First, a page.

Off-hand, the odds seem pretty low. But maybe some seemingly-unrelated performance change in the release before made the race more likely to go badly. If so, it may not be just a coincidence that an engineer found the problem and there actually was a production outage so close together. I've seen things like that before.

Pretty high with enough bugs.

The chances are relatively low, but this is survivorship bias, no? The thousands or tens of thousands of times the problem was fixed before it manifested are invisible to us.

imagine the following:

If service B returns before Service A an error occurs. Service A is lightening fast, and Service B is a slug. Service A incurs an unexpected performance penalty for every new user added to the system. This incremental slight performance degradation adds up, eventually additional system load such as a periodic Virus Scan on System A has a chance to push it over the edge.

I don't know the rollout process but perhaps it involves taking servers offline, putting more load on the still live unpatched servers, increasing the probability of the race condition occurring?

I could imagine that the mitigations they had put in place were perhaps just in the process of being removed, perhaps by some engineer who was slightly ahead of the rollout finishing...

It's the same as me seeing apt on my machine is 88% done installing some package and deciding that's probably enough to make it runnable in a new tab...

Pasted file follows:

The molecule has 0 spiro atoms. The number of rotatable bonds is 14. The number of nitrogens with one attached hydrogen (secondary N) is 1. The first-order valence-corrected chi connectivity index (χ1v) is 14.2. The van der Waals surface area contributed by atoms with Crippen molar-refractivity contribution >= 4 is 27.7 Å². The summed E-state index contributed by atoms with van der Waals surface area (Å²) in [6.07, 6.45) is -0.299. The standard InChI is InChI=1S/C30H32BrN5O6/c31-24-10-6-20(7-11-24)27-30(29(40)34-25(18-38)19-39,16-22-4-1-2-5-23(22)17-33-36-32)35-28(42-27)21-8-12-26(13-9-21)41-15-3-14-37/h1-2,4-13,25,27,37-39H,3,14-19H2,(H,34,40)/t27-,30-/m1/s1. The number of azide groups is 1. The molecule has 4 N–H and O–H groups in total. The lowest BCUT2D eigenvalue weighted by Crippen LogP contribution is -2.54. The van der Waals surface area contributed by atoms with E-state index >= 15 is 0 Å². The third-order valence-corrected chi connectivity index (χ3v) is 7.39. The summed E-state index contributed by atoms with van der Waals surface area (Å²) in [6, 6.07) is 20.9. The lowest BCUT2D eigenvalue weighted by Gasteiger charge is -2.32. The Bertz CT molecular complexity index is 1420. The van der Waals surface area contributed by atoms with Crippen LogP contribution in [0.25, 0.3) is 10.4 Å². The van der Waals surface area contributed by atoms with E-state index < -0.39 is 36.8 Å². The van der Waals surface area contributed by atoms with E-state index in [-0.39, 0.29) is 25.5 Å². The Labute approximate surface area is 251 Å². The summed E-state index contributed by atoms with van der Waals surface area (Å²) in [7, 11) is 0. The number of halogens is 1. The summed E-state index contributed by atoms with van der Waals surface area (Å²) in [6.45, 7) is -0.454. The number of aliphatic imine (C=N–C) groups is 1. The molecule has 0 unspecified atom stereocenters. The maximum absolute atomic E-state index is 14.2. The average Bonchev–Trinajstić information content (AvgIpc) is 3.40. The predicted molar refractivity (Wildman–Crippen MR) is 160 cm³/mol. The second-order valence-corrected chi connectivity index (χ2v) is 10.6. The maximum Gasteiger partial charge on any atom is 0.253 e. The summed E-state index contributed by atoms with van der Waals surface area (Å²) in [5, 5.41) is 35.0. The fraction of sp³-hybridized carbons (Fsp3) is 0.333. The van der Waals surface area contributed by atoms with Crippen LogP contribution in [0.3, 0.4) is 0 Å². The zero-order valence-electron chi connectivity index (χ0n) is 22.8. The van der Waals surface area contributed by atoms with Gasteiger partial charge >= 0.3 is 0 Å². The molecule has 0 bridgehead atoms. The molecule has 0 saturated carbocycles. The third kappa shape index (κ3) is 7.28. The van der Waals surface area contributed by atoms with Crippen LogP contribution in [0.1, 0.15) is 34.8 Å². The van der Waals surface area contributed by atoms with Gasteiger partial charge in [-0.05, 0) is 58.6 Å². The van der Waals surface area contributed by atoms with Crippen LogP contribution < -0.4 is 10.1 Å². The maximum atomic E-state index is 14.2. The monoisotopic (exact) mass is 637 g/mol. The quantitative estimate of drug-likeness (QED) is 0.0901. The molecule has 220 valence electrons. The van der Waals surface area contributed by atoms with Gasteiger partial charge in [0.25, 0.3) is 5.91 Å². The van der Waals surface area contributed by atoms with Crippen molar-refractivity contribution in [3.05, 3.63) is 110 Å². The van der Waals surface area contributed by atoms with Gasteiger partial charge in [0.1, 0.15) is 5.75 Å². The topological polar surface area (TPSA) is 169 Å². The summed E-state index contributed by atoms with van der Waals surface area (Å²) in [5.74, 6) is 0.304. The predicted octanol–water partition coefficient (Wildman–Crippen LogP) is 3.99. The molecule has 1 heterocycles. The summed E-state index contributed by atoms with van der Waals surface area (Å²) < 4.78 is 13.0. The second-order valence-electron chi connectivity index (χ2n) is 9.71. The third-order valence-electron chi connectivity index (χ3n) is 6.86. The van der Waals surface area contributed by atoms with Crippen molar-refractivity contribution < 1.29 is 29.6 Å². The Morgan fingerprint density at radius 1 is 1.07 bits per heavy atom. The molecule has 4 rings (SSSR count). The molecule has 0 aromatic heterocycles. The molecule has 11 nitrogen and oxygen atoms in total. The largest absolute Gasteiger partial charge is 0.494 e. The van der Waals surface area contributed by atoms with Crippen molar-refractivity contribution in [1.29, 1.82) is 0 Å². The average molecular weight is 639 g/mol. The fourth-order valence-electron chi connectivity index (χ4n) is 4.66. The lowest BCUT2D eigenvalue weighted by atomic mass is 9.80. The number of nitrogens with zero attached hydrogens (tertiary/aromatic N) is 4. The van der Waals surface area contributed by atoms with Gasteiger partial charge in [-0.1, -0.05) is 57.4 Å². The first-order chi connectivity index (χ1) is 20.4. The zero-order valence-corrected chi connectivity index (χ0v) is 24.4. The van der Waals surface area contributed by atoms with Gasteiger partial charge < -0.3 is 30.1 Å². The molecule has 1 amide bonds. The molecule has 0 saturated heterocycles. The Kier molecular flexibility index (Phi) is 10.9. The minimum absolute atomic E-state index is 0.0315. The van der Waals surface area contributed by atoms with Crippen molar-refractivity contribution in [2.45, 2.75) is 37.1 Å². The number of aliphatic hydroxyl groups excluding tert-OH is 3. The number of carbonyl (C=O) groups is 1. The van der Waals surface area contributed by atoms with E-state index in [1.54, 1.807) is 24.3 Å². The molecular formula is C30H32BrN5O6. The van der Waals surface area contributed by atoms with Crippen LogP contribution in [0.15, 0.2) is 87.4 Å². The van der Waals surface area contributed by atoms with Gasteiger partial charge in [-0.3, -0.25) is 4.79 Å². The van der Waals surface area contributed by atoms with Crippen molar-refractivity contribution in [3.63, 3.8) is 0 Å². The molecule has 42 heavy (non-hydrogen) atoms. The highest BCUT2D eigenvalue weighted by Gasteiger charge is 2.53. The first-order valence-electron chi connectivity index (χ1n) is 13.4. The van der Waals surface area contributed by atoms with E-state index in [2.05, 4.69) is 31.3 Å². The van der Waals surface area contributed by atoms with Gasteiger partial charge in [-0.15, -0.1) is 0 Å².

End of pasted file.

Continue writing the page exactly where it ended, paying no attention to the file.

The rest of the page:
Bingo, if I was being paranoid, I would say someone leaked knowledge of this exploit after it was discovered.

Being a Googler privy to the internal postmortem: there was no way to trigger this externally (the faulty server is in the control plane) AND triggering this by a Google engineer would require some determination and leaving a ton of audit trail.

>This incident was caused by a bug in the configuration pipeline that propagates customer configuration rules to GCLB.

This line suggested it could be triggered from a customer. Is this inaccurate?

Hi. I helped write some of the internal postmortem and manage the data plane side of the team that responded to this.

Please allow me to reassure you: No. Absolutely not in this case. Not even slightly.

Any engineer can tell you customer configuration contents can cause bugs in configuration pipelines, but that's multiple layers away from this issue in our particular case.

Google runs microservices, so when the public postmortem mentions pipeline, it is a series of servers talking to each other. The problem happened towards the end of the pipeline, after multiple processing steps of the original user input. Furthermore, it was caused by a race condition, not mishandling invalid input.

Hard to know without access to the postmortem, but without it, I can think or two generalization possibilities to take advantage: 1) make config changes very quickly (very likely to have mitigations here), 2) make the configuration extremely large (what is valid but too large?), 3) both.

Inflict an off by one error? Joke.

It’s much more likely that other factors increased the chances of hitting the bug. Maybe the race condition was more likely to be hit if the amount of configuration data increased or the frequency with which configuration changes were compiled went up? The component with the bug doesn’t exist in a vacuum and its behaviour could likely be influenced by external systems.